Blade Runner 2049: The Lifespan CutFeatured
Also, as a fan of the original Blade Runner I wanted to evoke a few more memories of that in my edit. As such I've inserted some musical cues from the original soundtrack by Vangelis. I haven't gone overboard with this, just enough to bring back the nostalgia. I also feel that 2049 is too "clean" looking. I've played with the colours and contrast throughout the movie to make it look a bit grimier.
- Created a brisker pace by tightening up dialogue throughout the movie.
- Shortened or tweaked the speed of various scene setting shots (for example, flying over the synthetic farms).
- Removed the scene with Luv pouring tea for a prospective client (this is the only scene in the movie that was entirely cut).
- Trimmed the Niander Wallace scenes / god complex dialogue as much as possible.
- Removed Wallace killing the replicant. This is the only "major" change this edit makes in terms of the characters.
- Added Vangelis score and original sound FX from Blade Runner (a few little easter eggs for fans of the original!)
- Altered colours and contrast throughout the picture.
There were three spots where BR2049 Lifespan Cut really worked for me: the trimmed furnace discovery scene, the inspired use of “Rachael’s Song” from the original BR soundtrack album, and the pulsing yellow light in K’s apartment, which was a nice touch.
Unfortunately, a handful of good moments didn’t add up to an enjoyable experience for me. I was immediately put off by the opening scene being sped up (and the audio pitched back down to sound more like the original pitch), which was obvious in aerial shots of the solar farms, or in images like the crawling maggots or the garlic pot steam. Other scenes seemed sped up, as well.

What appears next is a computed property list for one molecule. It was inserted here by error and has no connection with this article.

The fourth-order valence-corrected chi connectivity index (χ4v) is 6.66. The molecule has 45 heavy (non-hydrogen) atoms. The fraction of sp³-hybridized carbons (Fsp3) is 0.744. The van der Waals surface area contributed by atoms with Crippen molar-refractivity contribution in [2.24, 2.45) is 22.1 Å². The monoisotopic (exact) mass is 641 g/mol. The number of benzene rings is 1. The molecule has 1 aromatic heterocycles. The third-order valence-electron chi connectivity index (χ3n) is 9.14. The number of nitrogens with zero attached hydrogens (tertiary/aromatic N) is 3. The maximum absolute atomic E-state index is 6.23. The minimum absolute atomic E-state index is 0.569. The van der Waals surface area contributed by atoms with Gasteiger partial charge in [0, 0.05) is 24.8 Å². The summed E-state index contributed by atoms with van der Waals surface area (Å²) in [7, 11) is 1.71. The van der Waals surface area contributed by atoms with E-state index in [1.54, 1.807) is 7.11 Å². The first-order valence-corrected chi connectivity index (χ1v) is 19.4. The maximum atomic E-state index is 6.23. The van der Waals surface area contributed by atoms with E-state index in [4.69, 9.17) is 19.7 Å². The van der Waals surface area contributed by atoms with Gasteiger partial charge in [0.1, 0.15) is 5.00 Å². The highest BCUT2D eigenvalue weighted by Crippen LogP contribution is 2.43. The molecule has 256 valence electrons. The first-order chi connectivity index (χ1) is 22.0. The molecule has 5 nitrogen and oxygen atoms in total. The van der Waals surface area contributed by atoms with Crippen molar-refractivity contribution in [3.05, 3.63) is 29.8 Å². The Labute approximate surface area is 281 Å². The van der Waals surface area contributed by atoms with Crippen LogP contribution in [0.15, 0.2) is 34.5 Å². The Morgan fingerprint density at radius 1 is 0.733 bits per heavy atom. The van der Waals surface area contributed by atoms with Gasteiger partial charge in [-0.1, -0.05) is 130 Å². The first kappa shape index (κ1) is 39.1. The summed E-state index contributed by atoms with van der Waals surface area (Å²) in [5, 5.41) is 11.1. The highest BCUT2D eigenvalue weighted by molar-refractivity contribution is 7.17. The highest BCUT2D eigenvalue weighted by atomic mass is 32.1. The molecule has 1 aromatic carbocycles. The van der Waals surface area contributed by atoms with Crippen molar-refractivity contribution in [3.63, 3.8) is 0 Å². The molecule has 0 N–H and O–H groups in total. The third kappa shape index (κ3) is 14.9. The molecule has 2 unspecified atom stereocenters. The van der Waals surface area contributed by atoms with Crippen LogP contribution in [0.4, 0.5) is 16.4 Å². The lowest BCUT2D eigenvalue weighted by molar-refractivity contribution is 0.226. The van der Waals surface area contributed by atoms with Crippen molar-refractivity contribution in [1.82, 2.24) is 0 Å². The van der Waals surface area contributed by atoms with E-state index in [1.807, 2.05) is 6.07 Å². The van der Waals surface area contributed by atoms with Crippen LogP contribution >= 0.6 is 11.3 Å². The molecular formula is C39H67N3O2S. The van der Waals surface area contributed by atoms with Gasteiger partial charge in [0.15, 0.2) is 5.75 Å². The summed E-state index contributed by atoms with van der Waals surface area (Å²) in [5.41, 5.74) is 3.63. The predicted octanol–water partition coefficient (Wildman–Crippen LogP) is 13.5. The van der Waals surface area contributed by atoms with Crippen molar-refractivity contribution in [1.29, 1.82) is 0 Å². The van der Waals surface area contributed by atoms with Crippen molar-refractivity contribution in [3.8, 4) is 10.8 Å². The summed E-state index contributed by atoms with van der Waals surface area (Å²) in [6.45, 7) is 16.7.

The colour filters to pump up contrast and saturation weren’t my cup of tea, which is fine, but what irked was the inconsistent use of these filters. For example, in K’s flight back into LA from the farm, there are flash frames without the filters. Certain shots in the scene have filters applied, and then others don’t, for no reason I could discern. This was distracting. (Perhaps the editor has cleaned up this aspect since I viewed the release, I don’t know. The same goes for video quality, which was lacking in the version I watched.)
Another major change is the use of Vangelis tracks from the original Blade Runner. These are well inserted into the soundtrack, but they took me out of the movie because they’re so iconic and closely connected to the original. For example, “Memories of Green” has the perfect woozy sound for Rachael and Deckard drinking, but the sound doesn’t connect to Joi in the rain. And neither do these two scenes really resonate with each other when they get to share the same piece of music.
Cuts in audio and video are seamless. This edit is almost 30 min shorter than the theatrical, so you do get nearly the same movie in a shorter run time. Where all the little trims were made, I generally couldn’t tell.
Does exactly what it says on the tin, making it the definitive fanfix for Blade Runner 2049. That the editor can trim the movie by a full half hour without making any significant omissions speaks for itself. Makes what felt like an experimentally European (and at times, excruciatingly slow) movie much breezier and accessible. Vangelis is a nice touch. Edits and audio-visual quality are impeccable.